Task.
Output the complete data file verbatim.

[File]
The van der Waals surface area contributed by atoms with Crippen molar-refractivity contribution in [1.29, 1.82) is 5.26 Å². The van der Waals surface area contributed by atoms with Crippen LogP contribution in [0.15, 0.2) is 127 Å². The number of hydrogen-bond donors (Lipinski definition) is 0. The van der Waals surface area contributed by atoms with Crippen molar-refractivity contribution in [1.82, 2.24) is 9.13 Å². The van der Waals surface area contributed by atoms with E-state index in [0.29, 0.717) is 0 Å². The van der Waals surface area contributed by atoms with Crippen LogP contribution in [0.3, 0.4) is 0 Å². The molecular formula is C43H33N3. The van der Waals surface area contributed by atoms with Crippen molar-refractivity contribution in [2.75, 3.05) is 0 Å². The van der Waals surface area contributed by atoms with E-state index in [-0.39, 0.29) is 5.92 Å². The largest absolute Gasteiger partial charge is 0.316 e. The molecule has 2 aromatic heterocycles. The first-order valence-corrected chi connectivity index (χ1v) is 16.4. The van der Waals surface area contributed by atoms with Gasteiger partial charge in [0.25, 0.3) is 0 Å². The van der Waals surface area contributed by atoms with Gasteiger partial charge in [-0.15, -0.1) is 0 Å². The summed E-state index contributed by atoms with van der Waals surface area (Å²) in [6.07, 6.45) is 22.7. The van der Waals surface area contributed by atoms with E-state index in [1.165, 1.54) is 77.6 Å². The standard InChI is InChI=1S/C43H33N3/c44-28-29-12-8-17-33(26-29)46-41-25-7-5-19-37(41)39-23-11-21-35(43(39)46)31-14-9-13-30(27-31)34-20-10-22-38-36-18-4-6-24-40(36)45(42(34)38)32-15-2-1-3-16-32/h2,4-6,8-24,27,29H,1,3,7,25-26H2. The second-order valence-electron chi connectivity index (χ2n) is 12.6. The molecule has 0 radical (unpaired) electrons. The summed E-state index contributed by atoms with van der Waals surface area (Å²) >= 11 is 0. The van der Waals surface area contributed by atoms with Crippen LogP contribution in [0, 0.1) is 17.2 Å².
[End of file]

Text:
The van der Waals surface area contributed by atoms with Crippen molar-refractivity contribution in [1.29, 1.82) is 5.26 Å². The van der Waals surface area contributed by atoms with Crippen LogP contribution in [0.15, 0.2) is 127 Å². The number of hydrogen-bond donors (Lipinski definition) is 0. The van der Waals surface area contributed by atoms with Crippen molar-refractivity contribution in [1.82, 2.24) is 9.13 Å². The van der Waals surface area contributed by atoms with E-state index in [0.29, 0.717) is 0 Å². The van der Waals surface area contributed by atoms with Crippen LogP contribution in [0.3, 0.4) is 0 Å². The molecular formula is C43H33N3. The van der Waals surface area contributed by atoms with Crippen molar-refractivity contribution in [2.75, 3.05) is 0 Å². The van der Waals surface area contributed by atoms with E-state index in [-0.39, 0.29) is 5.92 Å². The largest absolute Gasteiger partial charge is 0.316 e. The molecule has 2 aromatic heterocycles. The first-order valence-corrected chi connectivity index (χ1v) is 16.4. The van der Waals surface area contributed by atoms with Gasteiger partial charge in [0.25, 0.3) is 0 Å². The van der Waals surface area contributed by atoms with Gasteiger partial charge in [-0.15, -0.1) is 0 Å². The summed E-state index contributed by atoms with van der Waals surface area (Å²) in [6.07, 6.45) is 22.7. The van der Waals surface area contributed by atoms with E-state index in [1.165, 1.54) is 77.6 Å². The standard InChI is InChI=1S/C43H33N3/c44-28-29-12-8-17-33(26-29)46-41-25-7-5-19-37(41)39-23-11-21-35(43(39)46)31-14-9-13-30(27-31)34-20-10-22-38-36-18-4-6-24-40(36)45(42(34)38)32-15-2-1-3-16-32/h2,4-6,8-24,27,29H,1,3,7,25-26H2. The second-order valence-electron chi connectivity index (χ2n) is 12.6. The molecule has 0 radical (unpaired) electrons. The summed E-state index contributed by atoms with van der Waals surface area (Å²) >= 11 is 0. The van der Waals surface area contributed by atoms with Crippen LogP contribution in [0, 0.1) is 17.2 Å².